Why Diversity and Inclusion are Crucial to Business Success


Today, developments in the field of sustainability emerge at an overwhelming pace and different non-financial reporting frameworks are established regionally and globally. While that collectively conjures up images of windfarms, solar panels or recycling centres, there is much more to sustainability reporting than disclosing information on a myriad of environmental topics. As new standards and regulations in the realm of ESG (environment, social and governance) draw attention towards the social pillar – or the “S” is ESG – the market follows suit.

An important component of the social pillar, and a topic which has been the subject of much consideration and regulation over the last years is gender equality. 
Although gender equality and equal opportunity have been endorsed in national and international law, reality shows that women’s working life is still clouded with different forms of prejudice and discrimination. One of those striking inequalities is the underrepresentation of women in positions with decision-making power.


The Business Case for Diversity

It is in this context that Belgium became one of the first countries in the world to establish a quota of minimum 33% representation of people of the underrepresented sex on the board of directors. This so-called gender quota law is up for revision by parliament this year. 
Additionally, the EU Women on Boards Directive – which requires that in every listed company in the EU at least 40% of non-executive director posts go to the underrepresented sex – must be transposed into national law before December 2024.

These gender quota have not missed their objective. Since the gender quota law entered into force in 2011, the number of women on boards of directors in Belgium has tripled.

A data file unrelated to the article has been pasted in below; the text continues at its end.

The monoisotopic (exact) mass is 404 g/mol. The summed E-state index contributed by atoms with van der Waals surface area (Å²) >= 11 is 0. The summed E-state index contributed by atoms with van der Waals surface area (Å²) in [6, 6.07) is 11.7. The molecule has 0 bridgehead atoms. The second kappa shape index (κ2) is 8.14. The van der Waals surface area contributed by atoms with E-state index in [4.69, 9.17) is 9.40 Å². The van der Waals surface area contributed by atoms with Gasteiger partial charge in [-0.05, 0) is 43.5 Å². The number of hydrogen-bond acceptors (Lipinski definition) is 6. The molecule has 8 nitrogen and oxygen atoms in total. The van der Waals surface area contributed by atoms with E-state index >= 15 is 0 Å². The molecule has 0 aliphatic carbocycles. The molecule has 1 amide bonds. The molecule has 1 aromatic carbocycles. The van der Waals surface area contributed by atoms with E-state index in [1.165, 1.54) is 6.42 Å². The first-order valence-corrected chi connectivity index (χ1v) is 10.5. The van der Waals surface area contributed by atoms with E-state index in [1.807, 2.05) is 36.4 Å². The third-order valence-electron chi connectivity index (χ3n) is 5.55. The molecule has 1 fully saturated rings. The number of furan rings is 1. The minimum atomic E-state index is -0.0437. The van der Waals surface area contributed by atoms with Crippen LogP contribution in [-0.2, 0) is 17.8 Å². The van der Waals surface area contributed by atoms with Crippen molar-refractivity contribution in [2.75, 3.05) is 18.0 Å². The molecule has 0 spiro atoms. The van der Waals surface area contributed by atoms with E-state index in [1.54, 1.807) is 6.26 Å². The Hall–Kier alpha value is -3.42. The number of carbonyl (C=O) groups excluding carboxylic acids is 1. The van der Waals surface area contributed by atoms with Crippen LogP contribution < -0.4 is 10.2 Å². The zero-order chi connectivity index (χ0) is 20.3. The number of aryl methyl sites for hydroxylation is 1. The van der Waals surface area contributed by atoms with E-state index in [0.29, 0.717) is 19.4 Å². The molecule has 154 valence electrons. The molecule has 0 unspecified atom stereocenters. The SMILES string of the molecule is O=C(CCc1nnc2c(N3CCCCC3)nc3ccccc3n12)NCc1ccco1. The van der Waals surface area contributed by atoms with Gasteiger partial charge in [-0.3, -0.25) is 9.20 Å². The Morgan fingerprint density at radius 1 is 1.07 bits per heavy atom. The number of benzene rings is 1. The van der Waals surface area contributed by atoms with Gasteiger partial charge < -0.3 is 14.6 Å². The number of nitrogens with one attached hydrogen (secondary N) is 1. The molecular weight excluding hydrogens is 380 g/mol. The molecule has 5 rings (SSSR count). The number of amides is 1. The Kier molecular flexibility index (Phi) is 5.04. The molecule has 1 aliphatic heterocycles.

This is not only a boost for gender equality, but also an important source of competitive advantage: 

  • A wider spectrum of ideas and perspectives leads to more creativity and innovation. Driving broader understanding of clients’ needs, promoting the creation of better, more tailored products and services and, ultimately, improving performance on the market: diversity is crucial to business success.
  • Strong strategies on diversity and inclusion are also a crucial ingredient for talent attraction and retention. They help companies to find and keep the right people to assure their continued development and success.
  • A heterogeneous board can be an important demonstration of responsible corporate citizenship and thus enhance the company’s reputation and strengthen investor confidence.  


Access to Capital

Diversity and equal opportunity in the administrative, management and supervisory bodies, and in the workforce in general, is gaining prominence as a component of sustainability reporting and performance. This is one of the key topics in leading non-financial reporting standards, such as the GRI (‘Global Reporting Initiative’) and ESRS (‘European Sustainability Reporting Standards’).
Following increasing reporting requirements, the market is evolving towards a system that rewards companies with robust frameworks in place to foster diversity and inclusion. Indeed, mirroring the evolution regarding environmental performance, strong social performance is progressively becoming a determining factor for more favourable access to capital.


A Belgian Approach to Gender Quota

More diversity on decision-making level prompts more innovation, increased profits and a quicker reduction of CO2 emissions. 
Bearing this in mind, the Belgian legislator is going to work on gender quota and the approach they will uphold is not yet clear. They can rest on their laurels and upgrade relatively easily from 33% to 40% representation of women, or they can choose to use these regulatory deadlines as an opportunity to adapt to society’s evolution and break the glass ceiling wherever it exists.
However, what is abundantly clear is that all companies across all sectors of the economy will need all the brainpower and creativity available to tackle the sustainability-related challenges ahead.